A Journey Around the World to College

March 2015

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With seniors getting acceptances and juniors having their preliminary meetings with their college guidance counselors, college seems to be on everyone’s mind. All Friends students are aware of how the college process works here in the US, but few are aware of how it works in other countries.

Recently, Germany has decided to offer a free college education to any American who meets their standards. Ever since the German government nationalized the education system and reformed it after World War II, it has been run by the state. This means that very few private universities exist in Germany and, effectively, the government controls tuition rates. Thanks to recent legislation, the price for a semester at a public university has been reduced to about €60 or $68.  Just comparing that to the University of Delaware, with its seemingly low tuition of $12,342 a year, this tuition puts things into perspective. Germany has the ability to support this education program, and recruits foreigners to attend their institutions because, in Germany, there are far less students than there are in, for example, the United States.  Secondary education is only mandatory until the age of sixteen and, as a result, many students leave high school after ninth or tenth grade and never receive a high school diploma. Instead, they enter into an internship or “Ausbildung.”  One of my classmates in eighth grade, left school two years later, and is now working as an auto mechanic in downtown Hanover. People do not look down upon those who choose to leave school, as this decision does not prevent them from finding a job. In fact, it is much easier to find a job in certain fields like autocare or theater after an internship than with a university degree. This program not only reduces the number of college students in Germany, but increases the amount of skilled workers. This contributes to the success of German businesses and the German economy.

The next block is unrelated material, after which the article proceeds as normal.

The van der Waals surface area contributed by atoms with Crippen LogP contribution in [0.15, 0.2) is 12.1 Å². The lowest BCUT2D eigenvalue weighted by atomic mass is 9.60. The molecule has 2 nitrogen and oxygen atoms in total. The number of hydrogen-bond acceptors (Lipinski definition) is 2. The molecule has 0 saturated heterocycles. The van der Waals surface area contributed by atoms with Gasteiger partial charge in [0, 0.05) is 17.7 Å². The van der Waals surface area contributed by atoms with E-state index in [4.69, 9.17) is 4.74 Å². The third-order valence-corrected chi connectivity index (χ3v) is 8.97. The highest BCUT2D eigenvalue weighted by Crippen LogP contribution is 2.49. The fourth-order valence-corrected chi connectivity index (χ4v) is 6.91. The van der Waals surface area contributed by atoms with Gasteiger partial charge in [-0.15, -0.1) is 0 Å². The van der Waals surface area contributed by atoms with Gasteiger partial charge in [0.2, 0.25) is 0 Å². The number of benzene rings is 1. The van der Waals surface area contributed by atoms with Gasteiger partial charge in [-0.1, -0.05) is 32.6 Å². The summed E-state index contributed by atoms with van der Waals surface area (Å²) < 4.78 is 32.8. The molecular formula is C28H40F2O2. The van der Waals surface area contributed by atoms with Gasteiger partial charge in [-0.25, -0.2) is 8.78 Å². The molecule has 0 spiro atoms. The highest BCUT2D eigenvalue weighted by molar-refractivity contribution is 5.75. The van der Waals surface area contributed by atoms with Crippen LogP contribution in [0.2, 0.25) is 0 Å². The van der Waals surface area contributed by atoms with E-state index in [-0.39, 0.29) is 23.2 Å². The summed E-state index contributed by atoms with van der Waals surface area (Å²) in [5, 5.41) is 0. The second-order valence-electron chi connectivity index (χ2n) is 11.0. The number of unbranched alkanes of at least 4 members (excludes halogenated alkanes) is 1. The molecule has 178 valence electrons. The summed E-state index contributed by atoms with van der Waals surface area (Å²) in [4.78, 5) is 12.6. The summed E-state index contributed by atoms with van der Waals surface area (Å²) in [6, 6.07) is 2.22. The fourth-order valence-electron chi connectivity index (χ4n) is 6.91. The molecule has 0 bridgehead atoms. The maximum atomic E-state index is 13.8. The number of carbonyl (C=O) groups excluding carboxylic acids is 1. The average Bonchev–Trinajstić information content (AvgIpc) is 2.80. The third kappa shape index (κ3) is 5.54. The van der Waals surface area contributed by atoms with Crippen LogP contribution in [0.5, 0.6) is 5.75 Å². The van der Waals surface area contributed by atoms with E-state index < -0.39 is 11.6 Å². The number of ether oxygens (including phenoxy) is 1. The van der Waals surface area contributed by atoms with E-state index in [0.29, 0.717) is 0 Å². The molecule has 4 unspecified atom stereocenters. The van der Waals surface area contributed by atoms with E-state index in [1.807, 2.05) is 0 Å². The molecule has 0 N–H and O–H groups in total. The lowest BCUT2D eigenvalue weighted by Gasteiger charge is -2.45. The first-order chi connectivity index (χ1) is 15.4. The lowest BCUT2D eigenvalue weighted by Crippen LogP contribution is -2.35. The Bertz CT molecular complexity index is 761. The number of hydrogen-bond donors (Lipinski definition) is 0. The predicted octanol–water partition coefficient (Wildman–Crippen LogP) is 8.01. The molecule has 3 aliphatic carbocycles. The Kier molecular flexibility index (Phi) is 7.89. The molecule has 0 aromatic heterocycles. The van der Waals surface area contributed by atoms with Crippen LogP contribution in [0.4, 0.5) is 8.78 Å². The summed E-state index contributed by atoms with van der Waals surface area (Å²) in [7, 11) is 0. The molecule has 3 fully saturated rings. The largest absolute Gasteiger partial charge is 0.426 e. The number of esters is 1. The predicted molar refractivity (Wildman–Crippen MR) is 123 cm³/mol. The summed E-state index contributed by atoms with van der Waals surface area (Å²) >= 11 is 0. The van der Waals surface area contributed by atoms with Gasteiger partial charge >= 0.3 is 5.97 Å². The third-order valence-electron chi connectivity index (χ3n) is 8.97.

Those who are familiar with the IB program know that at the end of each year, students taking IB classes need to take IB exams. In fact, the International Baccalaureate exams have many similarities with the French Baccalauréat, or BAC, that every French high schooler takes at the end of their twelfth grade year. Many of them view exam week as the most stressful week of their lives, especially because a student may sit through two of these multi-hour-long exams a day. French universities base the admissions process entirely on a student’s BAC scores and grades at school, and will not even look at extracurricular activities or sports. In fact, I remember my host sister last year telling me that she could not apply to certain schools because they would only accept kids who ranked in the top three of their classes, regardless of anything else.  This may seem crazy to us, because of our perception that college is a diverse place, but in France the best universities are highly specialized. My host brother last year, a student at the best medical school in the city, only took classes relating to medicine and was surrounded by other students studying medicine all the time.

It is interesting to see these different methods and systems of getting into college. While most aspects of them may seem incredibly intimidating, I assure you that many of my French and German friends have told me that they are not at all jealous of our SATs and the several years of preparation that American students put into their college applications. Also, thanks to programs like IB, people who study at a school like Friends have the chance to apply to schools all over the world.

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